Kashmir cold to Modi’s visit

Residents complain of poor flood relief and police harassment of youth

Updated - March 24, 2016 11:05 pm IST

Published - November 05, 2015 11:02 pm IST - Srinagar:

Policemen check a vehicle in Srinagar on Thursday, ahead of Prime Minister Narendra Modi's visit to Kashmir this weekend. Photo: Nissar Ahmad

Policemen check a vehicle in Srinagar on Thursday, ahead of Prime Minister Narendra Modi's visit to Kashmir this weekend. Photo: Nissar Ahmad

The ruling political parties, the Peoples Democratic Party and the BJP, might be upbeat about Prime Minister Narendra Modi’s visit to Jammu and Kashmir on November 7, but on the streets there is a distinct lack of enthusiasm.

Javaid Ahmad, a resident of Srinagar’s Jawahar Nagar area, whose three-storey house got damaged in the 2014 September floods, has received not much relief from the government and blames the Centre for this.

“We were asked to go through a lot of paperwork and made to do the rounds of government departments for compensation. But we have received very little,” said Ahmad, who claims that he received only a cheque for Rs. 3,800 so far.

While the government pegged damage to property at Rs. 30,000 crore, the Centre released Rs. 5,039 crore in two years. Around 1,700 house owners received compensation. “Mr. Modi just made promises to flood victims. Despite watching the destruction for himself, he has delayed compensation,” Mr. Ahmad alleged.

Rising border tension

Several residents of Srinagar alleged that ever since Mr. Modi took over the reins of the country, J&K witnessed more violence on the borders and increased militancy.

“The dialogue process with Pakistan and separatists initiated by the previous government had generated hope in the State that political uncertainty will end. However, the hardening position by the present dispensation on Kashmir and Pakistan has dashed that hope,” said Zahid Ahmad, a student.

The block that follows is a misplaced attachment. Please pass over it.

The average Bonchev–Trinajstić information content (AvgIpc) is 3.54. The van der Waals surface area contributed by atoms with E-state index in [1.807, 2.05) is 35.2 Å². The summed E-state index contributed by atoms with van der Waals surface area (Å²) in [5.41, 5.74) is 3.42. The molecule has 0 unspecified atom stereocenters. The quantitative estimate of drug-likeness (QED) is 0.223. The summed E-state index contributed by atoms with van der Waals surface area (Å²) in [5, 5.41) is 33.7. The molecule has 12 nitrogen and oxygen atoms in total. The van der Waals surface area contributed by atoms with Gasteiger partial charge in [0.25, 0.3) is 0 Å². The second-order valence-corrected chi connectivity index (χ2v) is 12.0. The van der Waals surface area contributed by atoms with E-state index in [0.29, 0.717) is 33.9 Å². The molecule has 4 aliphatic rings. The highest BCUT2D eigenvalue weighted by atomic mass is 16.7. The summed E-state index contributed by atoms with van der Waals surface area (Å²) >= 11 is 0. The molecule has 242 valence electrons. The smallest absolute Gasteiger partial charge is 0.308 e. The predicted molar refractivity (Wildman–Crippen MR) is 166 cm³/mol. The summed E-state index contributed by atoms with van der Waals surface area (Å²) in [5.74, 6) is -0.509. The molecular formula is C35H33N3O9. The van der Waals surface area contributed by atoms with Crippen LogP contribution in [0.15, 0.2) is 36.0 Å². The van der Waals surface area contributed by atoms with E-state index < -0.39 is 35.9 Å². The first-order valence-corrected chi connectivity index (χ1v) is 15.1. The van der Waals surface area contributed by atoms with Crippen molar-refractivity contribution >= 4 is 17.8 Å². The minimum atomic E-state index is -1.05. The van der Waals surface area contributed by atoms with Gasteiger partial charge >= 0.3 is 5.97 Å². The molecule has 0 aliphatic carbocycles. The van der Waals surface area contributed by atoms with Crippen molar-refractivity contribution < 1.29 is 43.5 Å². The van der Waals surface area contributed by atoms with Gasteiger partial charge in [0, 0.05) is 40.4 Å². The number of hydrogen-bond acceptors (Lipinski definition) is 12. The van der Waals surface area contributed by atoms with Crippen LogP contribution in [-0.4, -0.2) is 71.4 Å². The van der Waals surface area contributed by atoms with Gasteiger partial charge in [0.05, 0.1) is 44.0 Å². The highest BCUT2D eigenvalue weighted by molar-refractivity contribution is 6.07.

The police action against youth, particularly those who express dissent through protests and writings, is also fuelling resentment.

“Mr. Modi may bring economic packages but our demand is a democratic space to allow us to express views and an end to harassment of youth in J&K,” said Latief Khan, a shopkeeper in Nowhatta. Most people demanded that the Kashmir problem be looked into, besides the development needs.

“Mr. Modi should go down in history as a pro-resolution leader, not as one who prolonged the suffering in J&K. Anyway we don’t expect much from Mr. Modi, who remained silent on the most heinous crimes against minorities in the country,” said Abir Khan, who runs a private firm in Srinagar.

Normal life disrupted

The security clampdown at public places, arrests and protests on Thursday brought life to a standstill. Work at the Srinagar High Court was affected as the J&K High Court Bar Association organised a protest against the ‘spree of detentions.’

Students at Kashmir University ran a campaign in support of the ‘Million March’ protest planned by Syed Ali Geelani, chairman of a Hurriyat faction. “We have decided to run a face-to-face campaign to make Geelani’s march a success,” said a student. The varsity has decided to cancel all examinations scheduled for November 6 and 7.

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